subgrade. The standard deviation of the track parameters remained fairly
consistent for the degree of curvature and subgrade stiffness, except for the
STDs of the gauge and crosslevel. The crosslevel experienced a significant
increase for the higher degrees of curvature and softer subgrades. The STD
of the crosslevel was approximately 50% larger for a 6 degree curve than for
a 5 degree curve, and approximately 95% greater for the softer subgrade.
The STD of the gauge was not affected in the same manner as the crosslevel
and actually decreased by approximately 30% for the soft subgrade.
      Once the track and wheel data had been reduced and analyzed, it was
desired to relate the responses. Several problems were encountered which
may be corrected when further testing is conducted. Possible solutions to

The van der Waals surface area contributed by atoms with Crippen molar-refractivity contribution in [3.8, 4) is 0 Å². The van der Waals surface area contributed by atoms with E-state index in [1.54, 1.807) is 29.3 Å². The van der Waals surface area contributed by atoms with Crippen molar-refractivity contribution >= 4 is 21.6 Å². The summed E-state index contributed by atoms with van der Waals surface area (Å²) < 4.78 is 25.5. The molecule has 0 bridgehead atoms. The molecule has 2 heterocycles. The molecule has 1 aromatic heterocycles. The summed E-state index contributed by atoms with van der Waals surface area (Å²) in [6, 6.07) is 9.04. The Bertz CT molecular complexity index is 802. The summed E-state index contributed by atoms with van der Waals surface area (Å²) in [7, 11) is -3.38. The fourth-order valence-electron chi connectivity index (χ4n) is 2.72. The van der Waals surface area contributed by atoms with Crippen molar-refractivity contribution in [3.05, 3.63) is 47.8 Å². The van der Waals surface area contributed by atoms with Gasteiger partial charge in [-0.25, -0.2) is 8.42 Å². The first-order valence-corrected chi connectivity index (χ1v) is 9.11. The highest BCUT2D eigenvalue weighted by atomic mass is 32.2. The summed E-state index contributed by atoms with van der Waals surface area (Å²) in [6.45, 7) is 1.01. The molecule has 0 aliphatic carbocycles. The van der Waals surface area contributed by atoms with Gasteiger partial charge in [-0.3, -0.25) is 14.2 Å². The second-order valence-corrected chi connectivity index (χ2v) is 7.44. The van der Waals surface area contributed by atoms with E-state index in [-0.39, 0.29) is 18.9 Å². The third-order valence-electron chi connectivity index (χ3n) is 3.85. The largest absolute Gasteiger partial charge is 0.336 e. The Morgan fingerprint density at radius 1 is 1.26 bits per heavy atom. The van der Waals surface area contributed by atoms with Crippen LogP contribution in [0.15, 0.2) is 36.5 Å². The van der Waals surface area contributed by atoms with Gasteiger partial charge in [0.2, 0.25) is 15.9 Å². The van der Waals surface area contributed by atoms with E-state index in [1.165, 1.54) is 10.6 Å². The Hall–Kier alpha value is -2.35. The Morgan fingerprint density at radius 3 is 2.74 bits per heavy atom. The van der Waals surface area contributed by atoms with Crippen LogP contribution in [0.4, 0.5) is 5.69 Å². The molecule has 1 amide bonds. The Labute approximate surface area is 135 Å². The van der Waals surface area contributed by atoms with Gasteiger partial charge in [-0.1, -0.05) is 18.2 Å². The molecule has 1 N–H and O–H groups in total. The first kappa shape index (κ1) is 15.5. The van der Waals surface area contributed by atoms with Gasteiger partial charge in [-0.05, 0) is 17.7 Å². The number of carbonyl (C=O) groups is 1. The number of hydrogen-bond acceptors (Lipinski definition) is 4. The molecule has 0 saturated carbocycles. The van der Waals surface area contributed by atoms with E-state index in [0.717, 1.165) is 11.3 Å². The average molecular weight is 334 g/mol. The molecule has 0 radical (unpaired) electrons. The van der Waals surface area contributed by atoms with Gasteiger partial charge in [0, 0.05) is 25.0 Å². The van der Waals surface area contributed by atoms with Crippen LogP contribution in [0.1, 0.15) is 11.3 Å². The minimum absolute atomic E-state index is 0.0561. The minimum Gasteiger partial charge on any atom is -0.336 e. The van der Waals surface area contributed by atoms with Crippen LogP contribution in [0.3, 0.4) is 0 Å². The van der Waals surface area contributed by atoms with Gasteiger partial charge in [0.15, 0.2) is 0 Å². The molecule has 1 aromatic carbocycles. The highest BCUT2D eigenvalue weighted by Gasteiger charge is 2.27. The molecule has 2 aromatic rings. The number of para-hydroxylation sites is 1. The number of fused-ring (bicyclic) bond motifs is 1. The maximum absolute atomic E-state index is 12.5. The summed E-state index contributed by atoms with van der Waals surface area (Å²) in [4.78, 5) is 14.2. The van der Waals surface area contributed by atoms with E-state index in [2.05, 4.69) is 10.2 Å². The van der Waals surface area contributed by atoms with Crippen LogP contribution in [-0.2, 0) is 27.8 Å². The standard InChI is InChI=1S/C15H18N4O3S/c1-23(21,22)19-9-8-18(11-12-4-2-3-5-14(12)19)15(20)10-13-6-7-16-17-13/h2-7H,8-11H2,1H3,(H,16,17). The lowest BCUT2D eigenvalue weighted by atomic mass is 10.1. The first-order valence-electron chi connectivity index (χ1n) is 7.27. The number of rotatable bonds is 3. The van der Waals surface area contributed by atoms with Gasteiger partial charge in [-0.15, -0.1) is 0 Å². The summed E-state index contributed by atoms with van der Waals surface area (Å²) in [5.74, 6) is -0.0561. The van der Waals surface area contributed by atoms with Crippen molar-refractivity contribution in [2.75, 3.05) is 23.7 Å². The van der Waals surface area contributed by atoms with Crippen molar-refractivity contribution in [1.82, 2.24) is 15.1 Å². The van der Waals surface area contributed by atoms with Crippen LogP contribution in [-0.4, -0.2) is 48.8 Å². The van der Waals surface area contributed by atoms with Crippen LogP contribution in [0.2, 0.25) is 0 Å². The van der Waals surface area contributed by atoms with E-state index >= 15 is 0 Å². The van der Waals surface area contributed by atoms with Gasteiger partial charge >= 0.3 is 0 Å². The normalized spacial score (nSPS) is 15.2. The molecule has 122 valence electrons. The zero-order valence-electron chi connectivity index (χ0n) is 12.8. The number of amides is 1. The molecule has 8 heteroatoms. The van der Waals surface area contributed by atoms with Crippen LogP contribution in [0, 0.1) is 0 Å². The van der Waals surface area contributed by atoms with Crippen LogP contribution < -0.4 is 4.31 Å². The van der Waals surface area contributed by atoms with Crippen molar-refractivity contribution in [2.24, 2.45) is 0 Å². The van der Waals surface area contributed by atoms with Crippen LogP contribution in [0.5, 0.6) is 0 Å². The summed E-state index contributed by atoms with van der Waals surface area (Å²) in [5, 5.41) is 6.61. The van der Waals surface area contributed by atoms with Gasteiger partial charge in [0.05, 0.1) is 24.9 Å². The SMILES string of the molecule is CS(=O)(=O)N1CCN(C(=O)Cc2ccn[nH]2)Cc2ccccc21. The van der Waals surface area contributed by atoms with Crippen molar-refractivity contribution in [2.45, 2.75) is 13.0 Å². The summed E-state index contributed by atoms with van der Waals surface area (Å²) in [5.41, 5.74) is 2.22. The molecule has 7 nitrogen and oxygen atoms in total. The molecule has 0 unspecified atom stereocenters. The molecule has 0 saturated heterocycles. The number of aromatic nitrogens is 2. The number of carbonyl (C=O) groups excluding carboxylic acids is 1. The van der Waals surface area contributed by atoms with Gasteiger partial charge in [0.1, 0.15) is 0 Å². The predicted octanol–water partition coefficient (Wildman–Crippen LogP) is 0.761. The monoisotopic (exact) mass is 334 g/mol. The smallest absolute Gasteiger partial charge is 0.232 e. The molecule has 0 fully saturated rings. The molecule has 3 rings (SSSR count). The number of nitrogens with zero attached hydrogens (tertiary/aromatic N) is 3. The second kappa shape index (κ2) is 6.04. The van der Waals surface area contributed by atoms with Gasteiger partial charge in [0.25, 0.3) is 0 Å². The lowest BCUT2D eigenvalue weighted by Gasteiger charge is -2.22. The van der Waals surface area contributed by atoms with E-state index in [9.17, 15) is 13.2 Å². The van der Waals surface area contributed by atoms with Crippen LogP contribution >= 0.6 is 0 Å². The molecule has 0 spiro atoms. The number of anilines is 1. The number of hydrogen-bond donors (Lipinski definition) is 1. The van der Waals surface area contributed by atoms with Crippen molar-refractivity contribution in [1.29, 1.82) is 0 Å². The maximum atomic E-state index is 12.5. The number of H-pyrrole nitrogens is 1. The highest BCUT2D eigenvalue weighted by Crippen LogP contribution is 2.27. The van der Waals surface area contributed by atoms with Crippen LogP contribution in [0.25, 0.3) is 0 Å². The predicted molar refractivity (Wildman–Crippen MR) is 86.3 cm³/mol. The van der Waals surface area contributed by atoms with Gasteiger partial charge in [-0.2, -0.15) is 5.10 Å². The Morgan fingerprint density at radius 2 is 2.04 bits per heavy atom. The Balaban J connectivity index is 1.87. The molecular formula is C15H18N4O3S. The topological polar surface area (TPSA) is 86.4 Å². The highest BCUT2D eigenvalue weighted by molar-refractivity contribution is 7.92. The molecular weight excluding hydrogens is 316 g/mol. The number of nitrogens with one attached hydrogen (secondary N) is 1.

these problems will be discussed in the Recommendations section. The
correlation between the vertical loads and track parameters was relatively
high in most cases. The correlation coefficients for the lateral loads, however,
were significantly lower and in some cases too low to reach any conclusions
on the inter-relationships between the track conditions and the wheel loads.
The dependency of a wheel load on a track geometry parameter was
established by fitting a line with the least squared error to the scatter of the
standard deviations of the track parameter and wheel load. In general, the
slopes of these fitted lines showed a greater relationship between the
alignment of the rails than to the other parameters. In particular, the
alignment of the outer rail for a curve seemed to produce the most significant
effect. A significant effect was observed for the variation of the gauge as
well, but upon further analysis, the relationship seemed to be affected by
another external factor.




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7.2 Recommendations for Future Research


The analysis conducted in this research was limited by several factors
relating to the data collection. The data used for this study was taken for the
purposes of analyzing the track conditions and wheel loads at the wheel/rail